He said Libya has to first deal with the widespread weapons in the country.

Rami El Obeidi, former intelligence chief during the Libyan revolution, blamed the attack on al Qaeda-linked groups.

"Without a doubt, extremist Jihadi movements aligned to al Qaeda in the Islamic Maghreb (are responsible). Same alliance that's responsible for the attacks on the British, American, and Italian missions in Benghazi, their proven involvement in the Algeria attack, and the logistical support that was given to AQIM elements in Mali," El Obeidi said.

The French Embassy bombing follows a series of attacks last year that targeted foreign diplomatic missions and the International Committee of the Red Cross in the eastern city of Benghazi.

The attacks are believed to be the work of Islamist extremist groups with ties to al Qaeda.

Last September, U.S. Ambassador to Libya Chris Stevens and three other Americans were killed in a militant attack on the U.S. Consulate in Benghazi.

According to El Obeidi, Tuesday's early morning blast was a message to the French government about the capabilities of these groups, rather than a blast that aimed to kill.

Residents and embassy staff said the bomb detonated an hour before the area is busy with dozens of Libyans who line up daily to apply for visas.

"This was a political message because the attack was not designed to kill anyone, especially not Libyans, as this would have caused fractures within the extremist movements currently operating inside Libya" El Obeidi added.

CNN's Saad Abedine contributed to this report.

ADVERTISEMENT
Part of complete coverage on
updated 8:25 AM EDT, Thu October 16, 2014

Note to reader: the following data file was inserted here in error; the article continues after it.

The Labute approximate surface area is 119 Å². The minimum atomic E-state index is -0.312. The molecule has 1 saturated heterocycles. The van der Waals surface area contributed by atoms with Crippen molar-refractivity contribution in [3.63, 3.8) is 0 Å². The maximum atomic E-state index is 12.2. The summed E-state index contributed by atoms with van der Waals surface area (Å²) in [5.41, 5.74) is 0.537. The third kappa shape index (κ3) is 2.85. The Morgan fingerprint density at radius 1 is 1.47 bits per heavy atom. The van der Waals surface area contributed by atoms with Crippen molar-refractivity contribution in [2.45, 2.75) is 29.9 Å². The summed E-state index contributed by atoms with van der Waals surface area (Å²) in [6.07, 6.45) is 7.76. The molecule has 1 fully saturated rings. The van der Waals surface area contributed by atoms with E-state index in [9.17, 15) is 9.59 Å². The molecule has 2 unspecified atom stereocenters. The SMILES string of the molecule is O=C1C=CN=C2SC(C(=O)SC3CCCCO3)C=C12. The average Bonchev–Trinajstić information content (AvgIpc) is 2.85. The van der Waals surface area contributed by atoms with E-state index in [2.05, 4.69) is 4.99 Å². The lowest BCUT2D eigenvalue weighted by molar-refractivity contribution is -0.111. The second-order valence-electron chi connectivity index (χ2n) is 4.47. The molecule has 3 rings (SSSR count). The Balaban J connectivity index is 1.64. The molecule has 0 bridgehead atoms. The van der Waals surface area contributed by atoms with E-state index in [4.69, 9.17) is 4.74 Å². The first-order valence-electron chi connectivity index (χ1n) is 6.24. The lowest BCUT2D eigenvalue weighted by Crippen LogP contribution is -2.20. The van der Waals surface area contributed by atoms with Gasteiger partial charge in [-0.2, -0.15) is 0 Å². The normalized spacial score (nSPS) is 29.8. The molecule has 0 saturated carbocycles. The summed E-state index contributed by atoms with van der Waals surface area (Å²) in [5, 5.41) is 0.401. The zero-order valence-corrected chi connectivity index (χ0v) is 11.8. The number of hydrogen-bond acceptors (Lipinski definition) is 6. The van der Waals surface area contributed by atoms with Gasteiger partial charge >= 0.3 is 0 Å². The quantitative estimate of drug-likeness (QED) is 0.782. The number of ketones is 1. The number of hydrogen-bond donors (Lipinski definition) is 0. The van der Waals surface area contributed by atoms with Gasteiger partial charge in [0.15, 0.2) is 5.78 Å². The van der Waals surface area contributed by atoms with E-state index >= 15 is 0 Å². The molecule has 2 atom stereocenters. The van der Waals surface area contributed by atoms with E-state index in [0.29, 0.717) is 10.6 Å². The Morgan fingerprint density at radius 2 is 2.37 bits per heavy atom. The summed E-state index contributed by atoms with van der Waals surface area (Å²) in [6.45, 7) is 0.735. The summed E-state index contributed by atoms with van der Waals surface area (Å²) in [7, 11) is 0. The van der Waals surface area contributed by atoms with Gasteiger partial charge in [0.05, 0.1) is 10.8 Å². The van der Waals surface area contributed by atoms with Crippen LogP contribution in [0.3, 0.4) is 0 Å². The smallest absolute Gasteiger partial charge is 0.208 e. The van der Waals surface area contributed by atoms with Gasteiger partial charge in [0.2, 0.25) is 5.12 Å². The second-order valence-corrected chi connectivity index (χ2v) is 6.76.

Action needs to be taken immediately before affected states potentially collapse, says campaigner Bob Geldof.
updated 12:29 AM EDT, Thu October 16, 2014
Thomas Malthus famously predicted that rising populations would create a food crunch: Could this be true?
updated 6:33 AM EDT, Sat October 18, 2014
From "Sick Man of Europe" to the world's fourth largest economy.
updated 8:18 AM EDT, Mon October 20, 2014
Each day, CNN brings you an image capturing a moment to remember, defining the present in our changing world.
updated 7:18 PM EDT, Wed October 15, 2014
Australian PM Tony Abbott vows to "shirt-front" Russia's Putin over the MH17 disaster.
updated 7:27 PM EDT, Wed October 15, 2014
Serbia and Albania try to play but the major game is called off after a drone flying a political flag enters the stadium.
updated 7:36 AM EDT, Tue October 14, 2014
George Clooney's new wife, is now Amal Clooney, raising the issue of married names.
updated 1:57 PM EDT, Tue October 14, 2014
The mysterious unmanned X-37B space plane returns to Earth after more than two years in space. But the U.S. Air force isn't saying much.
updated 12:55 PM EDT, Tue October 14, 2014
Public health experts are asking whether the CDC is getting the wrong message out.
updated 11:41 AM EDT, Mon October 13, 2014
It's no longer necessary to launch your startup in Silicon Valley -- thanks to the internet, you can do it anywhere.
updated 5:00 AM EDT, Wed October 8, 2014
From a "democracy wall" to a towering "Umbrella man" statue, see the best art from the massive protests in Hong Kong.
Browse through images from CNN teams around the world that you don't always see on news reports.
ADVERTISEMENT